The philosophy behind Agenda 21 is that our environmental problems are the number one problem that we are facing, and that those problems are being caused by human activity.  Therefore, according to Agenda 21, human activity needs to be tightly monitored, regulated and controlled for the greater good.  Individual liberties and freedoms must be sacrificed for the good of the planet.

If you are thinking that this sounds like it is exactly the opposite of what our founding fathers intended when they established this nation, you would be on the right track.  Those that promote the philosophy underlying Agenda 21 believe that human activity must be “managed” and that letting people make their own decisions is “destructive” and “dangerous”.

Sadly, the principles behind Agenda 21 are being rammed down the throats of local communities all over America, and most of the people living in those communities don’t even realize it.

So how is this being done?  Well, after Agenda 21 was adopted, an international organization known as the “International Council for Local Environmental Initiatives” (ICLEI) was established to help implement the goals of Agenda 21 in local communities.

One thing that they learned very quickly was that the “Agenda 21″ label was a red flag for a lot of people.  It tended to create quite a bit of opposition on the local level. As they try to implement their goals, they very rarely use the term “Agenda 21″ anymore.  Instead, they use much more harmless sounding labels such as “smart growth”, “comprehensive land use planning” and especially “sustainable development”.

So just because something does not carry the Agenda 21 label does not mean that it is not promoting the goals of Agenda 21.

The goals of Agenda 21 are not only being implemented in the United States.  This is a massive worldwide effort that is being coordinated by the United Nations.  An article that was posted on discussed some of the history of Agenda 21…
In simplified terms, Agenda 21 is a master blueprint, or guidelines, for constructing “sustainable” communities. Agenda 21 was put forth by the UN’s Commission on Sustainable Development, and was adopted by over 200 countries (signed into “soft law” by George Bush Sr.) at the United Nations Rio Conference in 1992. In 1994 the President’s Council for Sustainable Development was created via Executive Order by Bill Clinton to begin coordinating efforts at the Federal level to make the US Agenda 21 compliant.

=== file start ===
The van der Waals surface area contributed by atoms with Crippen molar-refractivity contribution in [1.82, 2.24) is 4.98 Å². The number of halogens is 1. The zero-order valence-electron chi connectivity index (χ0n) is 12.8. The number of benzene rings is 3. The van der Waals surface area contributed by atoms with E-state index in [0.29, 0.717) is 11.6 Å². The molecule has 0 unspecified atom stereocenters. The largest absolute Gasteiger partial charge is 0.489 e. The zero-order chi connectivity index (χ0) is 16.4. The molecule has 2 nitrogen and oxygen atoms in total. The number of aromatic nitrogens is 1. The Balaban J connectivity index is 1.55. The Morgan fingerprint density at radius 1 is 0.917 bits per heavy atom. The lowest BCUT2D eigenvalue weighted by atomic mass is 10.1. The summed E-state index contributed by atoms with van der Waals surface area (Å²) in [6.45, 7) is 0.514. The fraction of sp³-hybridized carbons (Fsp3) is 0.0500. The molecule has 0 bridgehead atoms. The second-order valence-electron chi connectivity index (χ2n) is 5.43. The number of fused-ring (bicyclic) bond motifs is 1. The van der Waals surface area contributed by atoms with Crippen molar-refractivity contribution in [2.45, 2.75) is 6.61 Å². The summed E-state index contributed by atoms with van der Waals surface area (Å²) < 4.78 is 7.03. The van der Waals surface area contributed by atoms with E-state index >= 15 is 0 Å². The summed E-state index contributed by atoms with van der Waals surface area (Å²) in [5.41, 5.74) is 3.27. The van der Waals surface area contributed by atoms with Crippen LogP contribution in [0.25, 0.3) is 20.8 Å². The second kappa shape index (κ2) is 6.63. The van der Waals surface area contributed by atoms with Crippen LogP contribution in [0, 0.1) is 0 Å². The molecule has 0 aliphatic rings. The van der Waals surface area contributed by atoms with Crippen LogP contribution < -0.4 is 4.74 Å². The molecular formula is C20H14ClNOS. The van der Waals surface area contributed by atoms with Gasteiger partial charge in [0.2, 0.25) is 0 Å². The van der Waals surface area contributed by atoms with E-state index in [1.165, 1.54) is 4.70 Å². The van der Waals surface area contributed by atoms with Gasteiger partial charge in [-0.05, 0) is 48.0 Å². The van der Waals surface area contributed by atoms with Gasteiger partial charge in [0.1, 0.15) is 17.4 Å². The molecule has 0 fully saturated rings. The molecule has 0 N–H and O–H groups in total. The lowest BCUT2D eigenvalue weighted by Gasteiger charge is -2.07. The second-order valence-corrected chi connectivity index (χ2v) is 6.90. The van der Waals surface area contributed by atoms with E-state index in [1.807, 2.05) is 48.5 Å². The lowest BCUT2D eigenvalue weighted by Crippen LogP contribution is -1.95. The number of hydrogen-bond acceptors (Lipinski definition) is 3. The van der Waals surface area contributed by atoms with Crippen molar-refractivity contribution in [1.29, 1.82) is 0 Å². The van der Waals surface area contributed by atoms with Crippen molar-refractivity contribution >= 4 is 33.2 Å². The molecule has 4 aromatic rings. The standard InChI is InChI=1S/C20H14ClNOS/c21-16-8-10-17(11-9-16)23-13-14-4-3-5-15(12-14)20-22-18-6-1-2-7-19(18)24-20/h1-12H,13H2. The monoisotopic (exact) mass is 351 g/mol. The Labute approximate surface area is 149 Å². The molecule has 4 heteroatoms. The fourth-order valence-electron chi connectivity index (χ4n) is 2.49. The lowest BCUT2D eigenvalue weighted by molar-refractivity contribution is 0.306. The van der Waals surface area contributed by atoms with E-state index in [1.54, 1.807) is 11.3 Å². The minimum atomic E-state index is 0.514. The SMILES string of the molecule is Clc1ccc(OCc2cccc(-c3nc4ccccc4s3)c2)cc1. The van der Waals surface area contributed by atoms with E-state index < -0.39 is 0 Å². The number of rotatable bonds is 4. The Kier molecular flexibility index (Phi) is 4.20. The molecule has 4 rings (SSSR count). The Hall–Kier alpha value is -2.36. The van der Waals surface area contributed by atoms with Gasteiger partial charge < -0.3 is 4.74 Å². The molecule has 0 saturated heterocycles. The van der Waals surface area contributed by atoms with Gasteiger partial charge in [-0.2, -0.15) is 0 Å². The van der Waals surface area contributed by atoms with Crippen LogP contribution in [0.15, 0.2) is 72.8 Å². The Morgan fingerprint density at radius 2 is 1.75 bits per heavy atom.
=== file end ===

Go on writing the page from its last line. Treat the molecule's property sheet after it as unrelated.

The same year that Bill Clinton established the President’s Council for Sustainable Development, the International Code Council was also created.

The International Code Council has developed a large number of “international codes” which are intended to replace existing building codes all over the United States.  The following is a list of these codes from Wikipedia
  • International Building Code
  • International Residential Code
  • International Fire Code
  • International Plumbing Code
  • International Mechanical Code
  • International Fuel Gas Code
  • International Energy Conservation Code
  • ICC Performance Code
  • International Wildland Urban Interface Code
  • International Existing Building Code
  • International Property Maintenance Code
  • International Private Sewage Disposal Code
  • International Zoning Code
  • International Green Construction Code
These codes are very long and exceedingly boring, and those that write them know that hardly anyone will ever read them. And for the most part, they contain a lot of things that are contained in existing building codes or that are common sense. But a lot of poison has also been inserted into these codes.  If you read them carefully, the influence of Agenda 21 is painfully obvious.

Unfortunately, even most of the local politicians that are adopting these codes don’t take the time to read them.  Most of them just assume that they are “updating” their existing building codes.

So what often happens is that there will be fights in local communities between citizens that are concerned about the encroachment of Agenda 21 and local politicians who regard such talk as nonsense.  The following is an example of what is happening all over the nation
Summit Hill Borough Council last night unanimously adopted the “2012 edition of the International Property Maintenance Code,” but not before some audience members expressed vehement opposition to it.

An overflow crowd of 34 people attended the meeting, with some there to specifically voice their displeasure.
Sandy Dellicker, a borough resident, said she was against using an “international” maintenance code, arguing that it falls under the plan of Agenda 21 of the United Nations; an agenda for the 21st Century.

She said, “UN Agenda 21/Sustainable Development is the action plan to inventory and control all land, all water, all minerals, all plants, all animals, all construction, all means of production, all information, all energy, and all human beings in the world.”
“This is not a conspiracy theory,” she told the council. “This is for real.”
She said the International Property Maintenance Code had been adopted in Montgomery County, but the county “has already gotten rid of it” because of its dictatorial direction.